The ROUNDUP function in Google Sheets rounds a number up to a specified number of decimal places. The function does not use standard rounding rules. Instead, it rounds all numbers up.
⚠️ The ROUNDUP function changes a number’s value, while number formatting changes its display. If you change the look of a number with formatting, the full value of the number is still there; but you don’t see it. The unrounded value is permanently gone if you remove place values with this function.
value– The number that you want to round.
places– Optional. The number of decimal places that you want to round to. If you don’t specify a place value, the default is
Several functions deal with rounding. Choose the most appropriate for your use.
- CEILING – Rounds a number up to the nearest integer multiple of specified significance
- INT – Rounds a number down to the nearest integer
- FLOOR – Rounds a number down to the nearest integer multiple of specified significance
- MROUND – Rounds one number to the nearest integer multiple of another
- ROUND – Round a number to a specified number of decimal places using standard rounding
- ROUNDDOWN – Round a number down to a specified number of places
- ROUNDUP – Round a number up to a specified number of places
- TRUNC: Truncates a number to a certain number of significant digits by omitting less significant digits
Insert Math Symbols (Add-On)
The syntax for this function is relatively simple. However, we must look at several examples to understand how it works.
Example 1 – Round Up to Two Decimal Places
Let’s start with a straightforward example of rounding the number
12.34 up to one decimal place.
This function will return the value of 12.4.
Example 2 – Round Up to the Next Integer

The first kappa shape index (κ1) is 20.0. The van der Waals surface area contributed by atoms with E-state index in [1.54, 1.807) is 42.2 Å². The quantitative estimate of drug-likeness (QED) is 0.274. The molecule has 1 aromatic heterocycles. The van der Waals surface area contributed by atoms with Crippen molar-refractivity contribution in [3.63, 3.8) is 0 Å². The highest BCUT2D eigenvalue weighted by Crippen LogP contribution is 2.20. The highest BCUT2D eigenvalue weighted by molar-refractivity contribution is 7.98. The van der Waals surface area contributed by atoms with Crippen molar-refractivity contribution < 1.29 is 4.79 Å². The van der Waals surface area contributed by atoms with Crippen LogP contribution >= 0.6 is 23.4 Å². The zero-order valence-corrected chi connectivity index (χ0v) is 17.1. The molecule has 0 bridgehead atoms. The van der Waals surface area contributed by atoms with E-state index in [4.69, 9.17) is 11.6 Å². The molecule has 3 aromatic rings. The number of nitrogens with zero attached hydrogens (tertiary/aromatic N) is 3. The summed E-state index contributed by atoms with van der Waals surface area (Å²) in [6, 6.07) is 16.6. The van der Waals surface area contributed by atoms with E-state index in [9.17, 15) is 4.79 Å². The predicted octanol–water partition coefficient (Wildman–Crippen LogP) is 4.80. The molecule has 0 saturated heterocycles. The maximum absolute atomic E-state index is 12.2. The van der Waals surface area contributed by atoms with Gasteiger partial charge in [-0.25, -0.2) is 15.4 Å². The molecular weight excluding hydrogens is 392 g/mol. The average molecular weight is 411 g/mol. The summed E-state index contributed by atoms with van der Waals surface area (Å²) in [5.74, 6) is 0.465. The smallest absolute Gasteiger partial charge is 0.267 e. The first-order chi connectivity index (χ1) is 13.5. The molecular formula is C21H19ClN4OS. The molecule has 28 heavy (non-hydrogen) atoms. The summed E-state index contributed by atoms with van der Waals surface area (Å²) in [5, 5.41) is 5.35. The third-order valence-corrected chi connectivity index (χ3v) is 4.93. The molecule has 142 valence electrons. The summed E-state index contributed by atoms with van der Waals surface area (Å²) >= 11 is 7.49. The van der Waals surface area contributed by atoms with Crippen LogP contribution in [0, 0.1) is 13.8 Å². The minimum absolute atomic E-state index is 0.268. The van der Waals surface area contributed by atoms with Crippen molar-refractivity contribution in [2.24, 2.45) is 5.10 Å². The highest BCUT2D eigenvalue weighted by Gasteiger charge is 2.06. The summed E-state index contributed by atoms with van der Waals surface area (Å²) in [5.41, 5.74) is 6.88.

You can also use the ROUNDUP function to round numbers up to the next integer. To do this, set the value for places to
0. For example, the following formula will round the number
12.34 up to the next integer:
This example will return the value 13.
Example 3 – Round Up to Different Place Values
Now that we’ve seen a few examples to understand the basics, let’s try different values for the
places argument using
123.45 every time. We’ll see different levels of rounding as a result.
Column C has no formatting applied, so only the ROUNDUP function drives the results.
Rows 2 and 3 have the same result even though the
places arguments (
2) are different. This difference is because Google Sheets only shows decimal places to the last significant digit unless you apply formatting to force insignificant digits to show. Therefore, the
123.45 in row 2 is only shown as 123.45 as adding an ending 0 does not impact the number’s value.
Google Sheets rounds the results in rows 4 and 5 to
0 decimal places, respectively. The 123.5 and the 124 are the new values, with the decimal values discarded. If you change the formatting of column C to show more decimal values, they will be zeroes.
The negative values for
places in rows 6 through 8 are removing significant digits. These results show that the ROUNDUP function can remove more than decimals if you use a negative number for the
places argument. In the last two rows, the output is significantly higher than the inputs. Be careful when using a negative number for the
places argument as the results can differ from the input by orders of magnitude.
Example 4 – Round a Negative Number
This function also rounds negative numbers. Let’s take the previous example and change the sign to negative.
Live Examples in Google Sheets
Make a copy of the spreadsheet with these examples.